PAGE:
In some communities, vaccination sites are also asking people to scan what are called QR codes with a smartphone when they arrive. Doing so pops up a screen on the smartphone where you have to enter more information. QR codes are just fancy bar codes: Turn on your camera app and point it toward the sign with the code. But if you don’t have a smartphone, don’t sweat it — just ask to fill out the form by hand.
Information is your most valuable tool
The people having the most success getting appointments are the ones with the best information.
Vaccine appointments work a lot like how concert tickets get sold — released in bunches at a time and usually snapped up right away by people who knew they were coming.
So how do you know when and where vaccine slots are coming?
Tip: Sign up for alerts. State and local governments, hospitals and even pharmacies may have websites where you can enter an email or phone number to have them reach out with information. These are underwhelming in many places, just letting you know when you’re eligible for a shot. But some may evolve: D.C.’s alerts currently say when they’ll be posting new appointments but soon should be more personalized. Walgreens tells me it eventually hopes to be able to send people alerts about when there are appointments accessible near them.
Tip: Hunt for new-stock information. Some vaccine centers, like the Publix pharmacies doling out shots in Florida, post new appointments at 7 a.m. each day. Local newspapers and TV stations often have useful intelligence. Sometimes local officials publish updates on Twitter accounts, too.
Friends can also be a resource, if they’re passing along firsthand knowledge. But be extra skeptical of anything you read on Facebook, which is ripe with misinformation — if someone shares something surprising, ask how they know it is true.
Tip: Look for crowdsourced information. In some places, community groups are trying to help by creating their own websites with maps and updated availability. Just remember they’re relying on other people, not official sources, to stay updated. Ones I’ve spotted include:
Tip: Don’t forget the old-fashioned phone call. Humans often have more up-to-date information than websites. That’s the recommendation I heard from the makers of VaccinateCA, the community-made help site in California. They’ve got volunteers calling pharmacies and other vaccine sites to find out when they get new stock. Some midsize pharmacies, they’ve found, aren’t getting booked up because they’ve fallen through the cracks of the online systems.
Be on alert for fraud
You’re right to worry that somebody might be trying to take advantage of the confusion around vaccines to steal your identity or trick you out of money. Unfortunately, some of the usual red flags won’t necessarily help you — even some official websites appear sketchy to me.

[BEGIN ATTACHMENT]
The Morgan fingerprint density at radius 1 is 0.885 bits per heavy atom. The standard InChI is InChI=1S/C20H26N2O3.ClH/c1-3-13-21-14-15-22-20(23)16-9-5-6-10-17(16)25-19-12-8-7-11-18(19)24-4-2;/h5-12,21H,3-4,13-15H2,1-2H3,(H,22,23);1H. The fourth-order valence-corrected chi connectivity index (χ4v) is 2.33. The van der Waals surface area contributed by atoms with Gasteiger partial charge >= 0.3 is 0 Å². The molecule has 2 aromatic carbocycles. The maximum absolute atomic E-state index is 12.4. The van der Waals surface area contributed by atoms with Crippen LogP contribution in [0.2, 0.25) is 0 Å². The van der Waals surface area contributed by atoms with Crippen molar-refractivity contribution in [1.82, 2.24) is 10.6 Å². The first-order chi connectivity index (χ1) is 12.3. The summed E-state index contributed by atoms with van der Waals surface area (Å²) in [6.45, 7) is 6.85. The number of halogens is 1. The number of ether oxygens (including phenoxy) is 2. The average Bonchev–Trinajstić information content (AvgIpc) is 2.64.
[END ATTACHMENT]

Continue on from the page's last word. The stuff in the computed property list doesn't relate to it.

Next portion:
Tip: Start with trusted sources of information. Rather than click on links sent to you via email or Facebook, go straight to the source. AARP publishes vetted links to official government vaccine sites for every state here: aarp.org/vaccineinfo. The Washington Post’s interactive vaccine tracker also has links to government information, while our vaccine FAQ offers well-researched answers to questions about vaccine safety and science.
Tip: If you weren’t expecting a message, be skeptical. In some cases, you may hear from a local vaccine program, clinic or pharmacy over email and even text message. But if you’re not 100 percent certain it is legitimate, pause before you click. It never hurts to call your local health department, doctor or pharmacy and ask to confirm. Nobody should be selling you special access to the vaccine.
Tip: Look for the lock. When you’re on a registration site asking you to enter private information, look in the top of your browser, immediately to the left of the Web address. There you should see an icon of a lock, indicating your information is being encrypted in a way that keeps hackers from peering in.
Use tech to move faster
So long as the vaccine remains in short supply, getting an appointment is going to be competitive. Beware disappearing appointment times: Many sites won’t actually hold a time slot for you as you type in all the required personal information.
So borrow some techniques from the tech-savvy people who snap up concert tickets and high-demand gifts like the PlayStation 5.
Tip: Pre-fill your information. On popular shopping sites, you save your address and credit card number to make checkout go quickly. That’s what you also want when you’re trying to nab an appointment before it gets taken by someone else.
Some but not all vaccine appointment sites will let you “preregister,” or create an account to enter in contact and insurance information. At pharmacies including Walgreens, you can create a customer account profile, though that won’t necessarily let you pre-fill all the health questions required by local officials.
Tip: Type fast. Or, avoid typing as much as possible. Save all your critical information in a word processing document on your computer. Then when the time comes, you can copy and paste it into the vaccine appointment website.
If you want to be even faster, install an automatic form-filling extension for your browser, such as Autofill for Chrome. You can tell it to memorize how you fill out fields on the appointment website, and then it will fill them automatically whenever you pull it up.
Tip: Automate redialing. In some places, booking appointments happens primarily over phone lines … which seem to always be busy when you call. Advanced smartphone users can download an app that helps call back a busy line faster than you could press the buttons on your own. I heard a success story with one called Auto Redial, though use caution and check reviews for these apps before spending your money on them.
Tip: Look out for new technologies. The website vaxstandby.com is trying to create a way to connect people seeking a vaccination with pharmacies and clinics with excess supply. Its makers tell me it’s still just a concept, but it’s encouraging to know inventors and civic-minded people are trying to make the vaccine rollout work better for everyone.